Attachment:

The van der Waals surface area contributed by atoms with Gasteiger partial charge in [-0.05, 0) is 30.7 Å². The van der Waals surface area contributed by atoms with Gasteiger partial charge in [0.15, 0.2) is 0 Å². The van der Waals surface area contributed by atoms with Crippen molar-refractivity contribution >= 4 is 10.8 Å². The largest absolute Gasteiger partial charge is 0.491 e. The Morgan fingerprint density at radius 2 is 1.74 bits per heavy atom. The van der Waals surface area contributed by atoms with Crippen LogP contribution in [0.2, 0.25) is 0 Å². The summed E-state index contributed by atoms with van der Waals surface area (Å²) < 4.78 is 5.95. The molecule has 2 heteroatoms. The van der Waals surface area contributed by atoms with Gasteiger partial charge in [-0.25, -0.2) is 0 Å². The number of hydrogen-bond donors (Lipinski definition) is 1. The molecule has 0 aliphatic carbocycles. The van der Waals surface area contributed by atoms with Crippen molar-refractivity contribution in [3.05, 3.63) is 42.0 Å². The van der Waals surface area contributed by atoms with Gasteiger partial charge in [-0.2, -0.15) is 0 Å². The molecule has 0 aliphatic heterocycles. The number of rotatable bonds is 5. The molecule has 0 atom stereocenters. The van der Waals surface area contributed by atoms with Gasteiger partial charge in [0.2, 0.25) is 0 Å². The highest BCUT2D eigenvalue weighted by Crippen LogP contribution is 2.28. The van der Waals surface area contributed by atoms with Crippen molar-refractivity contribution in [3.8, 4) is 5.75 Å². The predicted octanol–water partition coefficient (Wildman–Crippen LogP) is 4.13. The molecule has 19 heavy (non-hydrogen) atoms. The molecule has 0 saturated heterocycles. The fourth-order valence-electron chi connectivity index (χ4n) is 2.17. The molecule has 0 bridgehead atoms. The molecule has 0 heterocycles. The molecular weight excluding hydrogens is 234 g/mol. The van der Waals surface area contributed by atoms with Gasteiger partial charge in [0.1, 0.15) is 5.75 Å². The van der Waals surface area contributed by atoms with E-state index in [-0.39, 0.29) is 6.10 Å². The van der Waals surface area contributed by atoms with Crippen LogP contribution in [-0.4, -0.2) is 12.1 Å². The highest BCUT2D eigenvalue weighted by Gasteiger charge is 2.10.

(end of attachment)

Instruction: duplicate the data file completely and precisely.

The van der Waals surface area contributed by atoms with Gasteiger partial charge in [-0.05, 0) is 30.7 Å². The van der Waals surface area contributed by atoms with Gasteiger partial charge in [0.15, 0.2) is 0 Å². The van der Waals surface area contributed by atoms with Crippen molar-refractivity contribution >= 4 is 10.8 Å². The largest absolute Gasteiger partial charge is 0.491 e. The Morgan fingerprint density at radius 2 is 1.74 bits per heavy atom. The van der Waals surface area contributed by atoms with Crippen LogP contribution in [0.2, 0.25) is 0 Å². The summed E-state index contributed by atoms with van der Waals surface area (Å²) < 4.78 is 5.95. The molecule has 2 heteroatoms. The van der Waals surface area contributed by atoms with Gasteiger partial charge in [-0.25, -0.2) is 0 Å². The number of hydrogen-bond donors (Lipinski definition) is 1. The molecule has 0 aliphatic carbocycles. The van der Waals surface area contributed by atoms with Crippen molar-refractivity contribution in [3.05, 3.63) is 42.0 Å². The van der Waals surface area contributed by atoms with Gasteiger partial charge in [-0.2, -0.15) is 0 Å². The molecule has 0 aliphatic heterocycles. The number of rotatable bonds is 5. The molecule has 0 atom stereocenters. The van der Waals surface area contributed by atoms with Gasteiger partial charge in [0.2, 0.25) is 0 Å². The highest BCUT2D eigenvalue weighted by Crippen LogP contribution is 2.28. The van der Waals surface area contributed by atoms with Crippen molar-refractivity contribution in [3.8, 4) is 5.75 Å². The predicted octanol–water partition coefficient (Wildman–Crippen LogP) is 4.13. The molecule has 19 heavy (non-hydrogen) atoms. The molecule has 0 saturated heterocycles. The fourth-order valence-electron chi connectivity index (χ4n) is 2.17. The molecule has 0 bridgehead atoms. The molecule has 0 heterocycles. The molecular weight excluding hydrogens is 234 g/mol. The van der Waals surface area contributed by atoms with Gasteiger partial charge in [0.1, 0.15) is 5.75 Å². The van der Waals surface area contributed by atoms with E-state index in [-0.39, 0.29) is 6.10 Å². The van der Waals surface area contributed by atoms with Crippen LogP contribution in [-0.4, -0.2) is 12.1 Å². The highest BCUT2D eigenvalue weighted by Gasteiger charge is 2.10.